My daughter is one of the most important people in my life, but she's never going to be "my whole life." Having a chronic illness helped me realize that and become a better parent.

By Bridget Shirvell
December 09, 2019
Bridget Shirvell
The author and her daughter.
| Credit: Courtesy of Bridget Shirvell

The first snowfall of the season briefly transformed our neighborhood into a winter fairyland. I'd been waiting for it, dreaming of venturing outside with my 1-year-old daughter, watching her face while she experienced the snowfall, and maybe eventually making our way to pick out a Christmas tree. But instead of making me giddy, the snow outside our windows hit me with both a sense of longing and an acquiescence that this just wasn't our year.

In the midst of my third ulcerative colitis (UC) flare-up in less than 10 months, the simple act of putting on socks in the morning was exhausting, and I knew going outside in the snow with a toddler would be an impossible undertaking.

There have been so many moments in the first 13 months of my daughter's life when I look at her and with a dazed smile think, "I can't believe she's ours." There's been laughter and joy and sleepless nights and the stress of figuring out how to be parents. But it's been my UC—an inflammatory bowel disease (IBD) that causes long-lasting inflammation and ulcers in your digestive tract—that helped me reinforce the type of parent I want to be.

I was diagnosed when I was 19 and my disease had mostly stayed under control for more than a decade. Yes, there would be days I'd get tired easily and have sore joints and always have to be meticulous come cold and flu season, but outside of that and a few minor flares, I was mostly symptom-free.

All that changed when was daughter was 5 months old and I had the first of what would become recurring severe flares. A colonoscopy would also find an unrelated rare tumor in my intestines that would require a difficult balancing act of being well enough to not need my UC meds to have a surgery to remove it, and then six weeks of rest that included no picking up my daughter or anything over 15 pounds. Think of all the things that require picking up a child—into and out of a stroller, car seat, crib, away from the dog, to soothe. I panicked and briefly put the surgery off. But then I used my condition to take a step back from parenting, and it's something I don't feel guilty about.

That could be because of my own childhood. My parents always made me feel loved and valued, and they still do—just last week my mom spent a day driving me to doctor's appointments because I didn't think I could manage it. But my parents were also two people with their own desires, interests, and career goals. Some of my favorite childhood memories are of when they'd go on vacation and leave us with a rotating group of babysitting family members. And maybe it's because just like my parents, I have dreams, wants, and aspirations that are separate from my daughter, and I'm unwilling to put those aside simply because I'm a momma.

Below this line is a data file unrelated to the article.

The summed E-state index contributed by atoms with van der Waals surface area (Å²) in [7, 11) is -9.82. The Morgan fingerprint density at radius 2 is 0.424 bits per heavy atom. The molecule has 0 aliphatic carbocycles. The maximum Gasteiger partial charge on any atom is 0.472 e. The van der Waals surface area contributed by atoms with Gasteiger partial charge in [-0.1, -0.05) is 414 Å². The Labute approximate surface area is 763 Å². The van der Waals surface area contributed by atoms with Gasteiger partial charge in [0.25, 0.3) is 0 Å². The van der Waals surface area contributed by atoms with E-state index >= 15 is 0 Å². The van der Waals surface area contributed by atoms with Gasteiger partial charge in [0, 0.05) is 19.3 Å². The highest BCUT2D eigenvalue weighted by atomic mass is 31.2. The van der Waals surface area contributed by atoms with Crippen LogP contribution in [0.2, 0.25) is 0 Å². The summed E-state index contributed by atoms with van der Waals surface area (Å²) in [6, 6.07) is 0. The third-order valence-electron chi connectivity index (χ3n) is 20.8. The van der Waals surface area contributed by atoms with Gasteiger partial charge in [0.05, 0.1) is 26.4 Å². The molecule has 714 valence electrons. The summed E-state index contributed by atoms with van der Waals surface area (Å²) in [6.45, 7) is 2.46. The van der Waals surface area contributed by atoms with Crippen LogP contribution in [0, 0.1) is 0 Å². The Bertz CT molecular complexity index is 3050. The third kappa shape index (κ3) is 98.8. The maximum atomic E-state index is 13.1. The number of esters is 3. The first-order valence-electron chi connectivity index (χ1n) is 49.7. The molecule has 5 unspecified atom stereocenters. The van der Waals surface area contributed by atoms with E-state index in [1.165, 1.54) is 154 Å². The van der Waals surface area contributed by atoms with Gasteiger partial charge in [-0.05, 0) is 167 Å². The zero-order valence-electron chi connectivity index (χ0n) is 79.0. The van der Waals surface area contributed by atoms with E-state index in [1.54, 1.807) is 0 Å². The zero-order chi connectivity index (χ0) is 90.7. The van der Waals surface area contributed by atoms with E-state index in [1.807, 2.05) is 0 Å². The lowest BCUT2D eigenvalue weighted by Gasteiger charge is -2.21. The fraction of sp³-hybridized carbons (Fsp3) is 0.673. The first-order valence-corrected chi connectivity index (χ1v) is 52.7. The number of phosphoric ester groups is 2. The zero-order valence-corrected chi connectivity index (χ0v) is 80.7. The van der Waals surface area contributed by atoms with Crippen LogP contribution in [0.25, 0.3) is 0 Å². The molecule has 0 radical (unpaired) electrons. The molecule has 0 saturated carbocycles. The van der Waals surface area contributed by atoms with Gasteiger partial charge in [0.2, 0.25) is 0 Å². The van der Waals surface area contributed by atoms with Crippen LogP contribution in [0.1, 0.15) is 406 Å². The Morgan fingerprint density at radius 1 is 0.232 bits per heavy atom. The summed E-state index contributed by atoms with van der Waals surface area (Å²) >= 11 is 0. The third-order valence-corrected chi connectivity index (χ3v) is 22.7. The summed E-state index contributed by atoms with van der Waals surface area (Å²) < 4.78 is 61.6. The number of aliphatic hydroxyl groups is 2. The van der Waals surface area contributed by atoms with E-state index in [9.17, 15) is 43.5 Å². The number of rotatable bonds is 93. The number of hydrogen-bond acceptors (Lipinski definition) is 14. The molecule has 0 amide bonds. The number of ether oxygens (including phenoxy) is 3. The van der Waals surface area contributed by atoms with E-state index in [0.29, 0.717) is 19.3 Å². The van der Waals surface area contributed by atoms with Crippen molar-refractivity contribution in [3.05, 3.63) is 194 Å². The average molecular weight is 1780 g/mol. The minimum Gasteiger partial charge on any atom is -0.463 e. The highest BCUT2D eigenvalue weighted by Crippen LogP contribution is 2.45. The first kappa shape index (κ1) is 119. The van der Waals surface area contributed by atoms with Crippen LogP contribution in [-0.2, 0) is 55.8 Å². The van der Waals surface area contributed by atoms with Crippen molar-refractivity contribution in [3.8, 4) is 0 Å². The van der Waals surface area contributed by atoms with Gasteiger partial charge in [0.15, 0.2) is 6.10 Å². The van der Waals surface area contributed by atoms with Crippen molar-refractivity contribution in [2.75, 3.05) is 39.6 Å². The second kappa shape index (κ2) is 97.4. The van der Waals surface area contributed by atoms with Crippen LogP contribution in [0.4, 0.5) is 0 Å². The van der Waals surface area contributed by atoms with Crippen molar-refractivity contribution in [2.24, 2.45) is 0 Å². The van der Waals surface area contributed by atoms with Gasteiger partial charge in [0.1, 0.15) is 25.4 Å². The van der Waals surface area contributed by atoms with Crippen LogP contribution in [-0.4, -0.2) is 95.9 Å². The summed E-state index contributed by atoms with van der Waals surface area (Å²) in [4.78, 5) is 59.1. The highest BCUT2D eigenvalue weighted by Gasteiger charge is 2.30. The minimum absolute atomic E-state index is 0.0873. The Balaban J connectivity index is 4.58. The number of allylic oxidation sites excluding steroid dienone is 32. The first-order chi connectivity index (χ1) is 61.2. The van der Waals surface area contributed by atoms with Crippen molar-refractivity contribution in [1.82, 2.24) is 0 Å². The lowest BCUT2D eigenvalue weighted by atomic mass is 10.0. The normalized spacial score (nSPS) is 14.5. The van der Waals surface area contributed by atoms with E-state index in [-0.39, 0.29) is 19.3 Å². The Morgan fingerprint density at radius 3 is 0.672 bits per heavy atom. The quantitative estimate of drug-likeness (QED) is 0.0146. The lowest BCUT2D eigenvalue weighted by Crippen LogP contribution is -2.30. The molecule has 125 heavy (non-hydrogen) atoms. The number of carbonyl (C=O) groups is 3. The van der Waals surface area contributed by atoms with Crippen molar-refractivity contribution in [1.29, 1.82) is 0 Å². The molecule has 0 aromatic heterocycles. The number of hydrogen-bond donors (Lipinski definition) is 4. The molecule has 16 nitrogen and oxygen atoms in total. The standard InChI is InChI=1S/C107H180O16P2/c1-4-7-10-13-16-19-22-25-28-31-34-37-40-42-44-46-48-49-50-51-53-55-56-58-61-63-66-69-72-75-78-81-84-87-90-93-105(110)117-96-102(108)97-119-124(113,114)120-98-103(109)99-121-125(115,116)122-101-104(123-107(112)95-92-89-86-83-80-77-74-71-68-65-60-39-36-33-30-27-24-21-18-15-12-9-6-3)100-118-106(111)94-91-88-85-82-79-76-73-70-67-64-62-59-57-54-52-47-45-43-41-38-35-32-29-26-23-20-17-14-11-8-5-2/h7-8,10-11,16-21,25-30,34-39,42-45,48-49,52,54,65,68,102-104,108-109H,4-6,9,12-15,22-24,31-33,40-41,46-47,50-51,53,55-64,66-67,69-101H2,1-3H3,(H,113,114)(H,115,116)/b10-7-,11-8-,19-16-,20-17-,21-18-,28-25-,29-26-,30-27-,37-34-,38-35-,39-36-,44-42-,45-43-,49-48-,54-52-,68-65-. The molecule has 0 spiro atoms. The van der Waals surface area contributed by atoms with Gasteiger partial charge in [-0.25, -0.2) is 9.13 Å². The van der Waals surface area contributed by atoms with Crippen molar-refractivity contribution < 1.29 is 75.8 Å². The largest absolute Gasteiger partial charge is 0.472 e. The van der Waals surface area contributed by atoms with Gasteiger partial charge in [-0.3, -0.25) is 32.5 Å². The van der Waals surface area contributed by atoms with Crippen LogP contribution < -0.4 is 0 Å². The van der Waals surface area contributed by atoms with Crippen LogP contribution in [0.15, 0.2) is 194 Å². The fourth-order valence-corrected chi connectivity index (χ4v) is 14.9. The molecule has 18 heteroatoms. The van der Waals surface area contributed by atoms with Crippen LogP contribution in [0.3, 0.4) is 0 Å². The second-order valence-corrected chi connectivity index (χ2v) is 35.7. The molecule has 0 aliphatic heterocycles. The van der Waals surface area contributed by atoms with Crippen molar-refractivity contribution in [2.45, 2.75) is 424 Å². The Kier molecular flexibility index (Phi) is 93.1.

Bridget Shirvell
Credit: Courtesy of Bridget Shirvell

Don't get me wrong, my daughter plays a part in every decision I make whether it's to take on new work, buy a new outfit (I could buy her some adorable outfits instead), or go out to dinner with friends, but it's also important for both of us that she's not the only deciding factor.

Take the surgery that I finally had. I spent a week in a hospital, and she spent a week hanging out with her grandma during the day—taking subway trips, going to Target, playing games, and laughing a lot—and getting solo time with her dad in evenings. When I was home recovering, the two of us played peek-a-boo and read books on the floor while my sister, our nanny, and a family friend took shifts watching her and doing the lifting.

There were days it was hard to not be involved and plenty of times I felt jealous of the activities I couldn't take part in, like watching her leave to go to the park to swing. Yet in the end, I know we're both better for it. I got to recover from the surgery and she got to spend time with some of her favorite people in her young life, strengthening relationships that will only become more important to have as she grows. My husband also got plenty of solo parenting time without me attempting to micromanage it. And I know our friends and family that helped out enjoyed the opportunity to spend time with our daughter.

As for the snow days, they'll be more of them in our future and in the meantime we can put on Christmas music and play peek-a-boo on the floor until my energy wanes and then she gets time with her dad or aunt.